Monday, August 31, 2009

"Tempest at town halls"

In the Sunday, 30 August, edition, that was the headline on a typical story. I wrote the reporter whose name was on it:

31 August 2009

Ms. Emily Bregel

Dear Ms. Bregel,
You did a pretty good job in your Sunday article on the “tempest” around the so-called health care reform proposals, but you stepped away from reporting into advocacy in one paragraph in particular.

You said, or perhaps an editor made you say, “… referring to former Alaska Gov. Sarah Palin’s widely debunked assertion that the Obama administration’s reform proposal would lead to government panels deciding to withhold health care for those deemed ‘unproductive.’”

There are several things wrong in that one partial sentence.

First, Sarah Palin is not the only person to make such a claim. Writings by Pres. Obama’s own medical adviser discusses, even advocates, exactly such a panel. If you need documentation, please let me know and I’ll send it.

In those countries and even states where some government or other controls health care, individual bureaucrats or groups of them are making such decisions even as we sit here.

Of course no one involved would call it a “death panel” and would, in fact, flinch from any such appellation, or even hint of such intentions. And possibly it really is an extreme statement of what is proposed … but it is not completely wrong.

Second, the assertion has indeed been widely opposed and even denounced but not disproved. If you want to talk about ideas that have been “widely debunked,” I offer you the notion of human-caused global warming. Thousands of scientists and philosophers have “debunked” the idea, but the notion still holds sway among politicians and journalists and indeed some other scientists, especially those dependent on government grants.

The terminology itself is not honest journalism. Merriam-Webster defines it thus: “to expose the sham or falseness of.” You, or an editor, take sides with such phraseology.

I spent too many years as a journalist myself to allow such partisanship to go unchallenged.

Finally, let me share with you this story of a government-run health-care system:

Disease vector — Though swine flu has yet to do much harm in the United States, it is not only Mexico and parts south that are suffering. The virus has spread quickly among the tribal villages of far northern Manitoba, accounting for one-quarter of that province’s sick. The urgency of the situation is compounded by many of the affected communities lacking a source of running water, making impossible the hygienic procedures necessary for containing the flu.
As one might imagine, getting vaccines to such remote locations is a daunting logistical challenge, and a demonstration of how poorly suited bureaucratic structures are for tasks such as delivering emergency aid. One might think, though, that the many layers of government devoted to ensuring Canadian health care could at least coordinate an airdrop of a case of hand sanitizer. But healthcare paternalism is way too advanced up north to roll back now; the Toronto Star (June 25) reports that “Health Canada had delayed sending alcohol-based hand sanitizers to some First Nations communities for fear some residents might drink it.”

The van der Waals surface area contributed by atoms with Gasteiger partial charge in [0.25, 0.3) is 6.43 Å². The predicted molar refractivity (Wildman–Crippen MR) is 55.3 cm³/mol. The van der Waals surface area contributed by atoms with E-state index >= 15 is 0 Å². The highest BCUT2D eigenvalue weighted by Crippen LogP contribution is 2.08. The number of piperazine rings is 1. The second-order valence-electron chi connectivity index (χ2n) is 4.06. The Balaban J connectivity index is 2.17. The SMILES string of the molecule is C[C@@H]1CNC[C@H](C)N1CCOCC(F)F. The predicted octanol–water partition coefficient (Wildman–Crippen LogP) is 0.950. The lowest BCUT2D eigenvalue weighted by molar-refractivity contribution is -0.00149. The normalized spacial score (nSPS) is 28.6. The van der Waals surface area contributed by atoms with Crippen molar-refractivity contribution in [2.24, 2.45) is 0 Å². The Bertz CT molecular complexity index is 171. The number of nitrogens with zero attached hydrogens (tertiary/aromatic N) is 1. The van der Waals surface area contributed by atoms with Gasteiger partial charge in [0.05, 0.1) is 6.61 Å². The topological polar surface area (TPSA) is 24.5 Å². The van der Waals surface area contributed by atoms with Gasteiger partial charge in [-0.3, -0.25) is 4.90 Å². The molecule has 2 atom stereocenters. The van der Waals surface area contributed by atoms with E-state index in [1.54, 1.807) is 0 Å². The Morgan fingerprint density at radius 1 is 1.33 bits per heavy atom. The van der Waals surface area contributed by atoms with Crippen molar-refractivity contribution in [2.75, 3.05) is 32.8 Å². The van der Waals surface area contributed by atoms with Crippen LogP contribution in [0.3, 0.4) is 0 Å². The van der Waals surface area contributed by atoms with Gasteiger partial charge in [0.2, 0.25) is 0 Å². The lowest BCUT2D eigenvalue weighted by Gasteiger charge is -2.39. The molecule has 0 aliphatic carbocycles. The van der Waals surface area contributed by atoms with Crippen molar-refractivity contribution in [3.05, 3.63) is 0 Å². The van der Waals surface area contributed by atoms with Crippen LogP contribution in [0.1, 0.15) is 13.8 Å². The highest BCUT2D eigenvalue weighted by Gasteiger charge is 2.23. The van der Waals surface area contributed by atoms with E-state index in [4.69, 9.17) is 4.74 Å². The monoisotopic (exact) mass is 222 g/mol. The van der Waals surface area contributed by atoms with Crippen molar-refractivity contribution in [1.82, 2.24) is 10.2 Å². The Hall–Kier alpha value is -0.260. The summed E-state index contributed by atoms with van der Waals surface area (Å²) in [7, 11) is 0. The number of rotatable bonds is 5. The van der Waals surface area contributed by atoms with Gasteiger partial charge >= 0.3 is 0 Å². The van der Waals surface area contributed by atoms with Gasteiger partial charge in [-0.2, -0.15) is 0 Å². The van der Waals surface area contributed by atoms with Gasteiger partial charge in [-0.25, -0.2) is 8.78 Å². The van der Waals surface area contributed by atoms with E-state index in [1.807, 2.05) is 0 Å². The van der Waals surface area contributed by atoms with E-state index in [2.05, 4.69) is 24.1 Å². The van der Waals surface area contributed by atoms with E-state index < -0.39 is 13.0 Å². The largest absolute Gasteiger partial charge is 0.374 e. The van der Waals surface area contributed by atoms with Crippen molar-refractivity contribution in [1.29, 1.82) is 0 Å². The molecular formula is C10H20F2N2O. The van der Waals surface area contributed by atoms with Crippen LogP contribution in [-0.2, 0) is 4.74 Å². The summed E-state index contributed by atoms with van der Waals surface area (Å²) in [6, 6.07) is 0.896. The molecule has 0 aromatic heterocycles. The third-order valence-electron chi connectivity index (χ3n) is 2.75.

So here we have a simple and cheap method for dealing with the virus among one of the poorest groups of people in the country, kept at bay by the fear that this method will speed the demise of chronic alcoholics whose lives already have less expectancy than those infected with the flu. The utter predictability of it all is telling; yet another giveaway that healthcare boards have far less interest in the public weal than in the perpetuation of their own power. — Andrew Ferguson

You will please note that this is not an attack on you, nor really an attack on what you wrote, or at least what had your byline.
It is, though, a plea that you try to avoid partisanship in the future, or try to urge your editor to avoid it.
If you have any questions on the subject or any aspects thereof, I will be more than happy to help you find the answers.
Thanking you for your time and attention, I am
Yours sincerely and respectfully,
Michael Morrison

Monday, August 10, 2009

Paper publishes, encourages hate, dishonesty

Times cartoonist Clay Bennett is either dishonest or unintelligent ... or, to be fair, I guess he could be both.
Obviously he wouldn't have been hired for his position if he weren't a flaming leftie, but even for this excuse of a paper and even for this astonishingly stupid editorial page, Bennett is something of an extremist.
His Sunday, 9 August, cartoon, straight out of the talking points directive from the Democrat National Committee, shows the back of some speaker at a town hall meeting looking at an audience where all the signs say, for example, "Obamacare equals communism" and "Health care reform promotes euthanasia."
The caption reads, "Unfortunately, the town hall meeting was taken over by the village idiots."
One of the major problems with such leftists as Bennett is the unwillingness to grant either intelligence or knowledge or sincerity to their opponents; one of the other problems with such leftists as Bennett is their eagerness to set up straw men, who are, of course, much easier to knock down than the real opponents.
And it is much easier to knock down straw men than to deal with the issues, such as the obscene costs such government intrusion will have, or the total lack of any constitutional authority, or, most of all, the total immorality of such intrusion.
When such hatemongers as Clay Bennett are given access to such a podium, is it any wonder those who oppose further federal interference get angry?
Is such distortion by such hatemongers as Bennett going to help or just further such anger?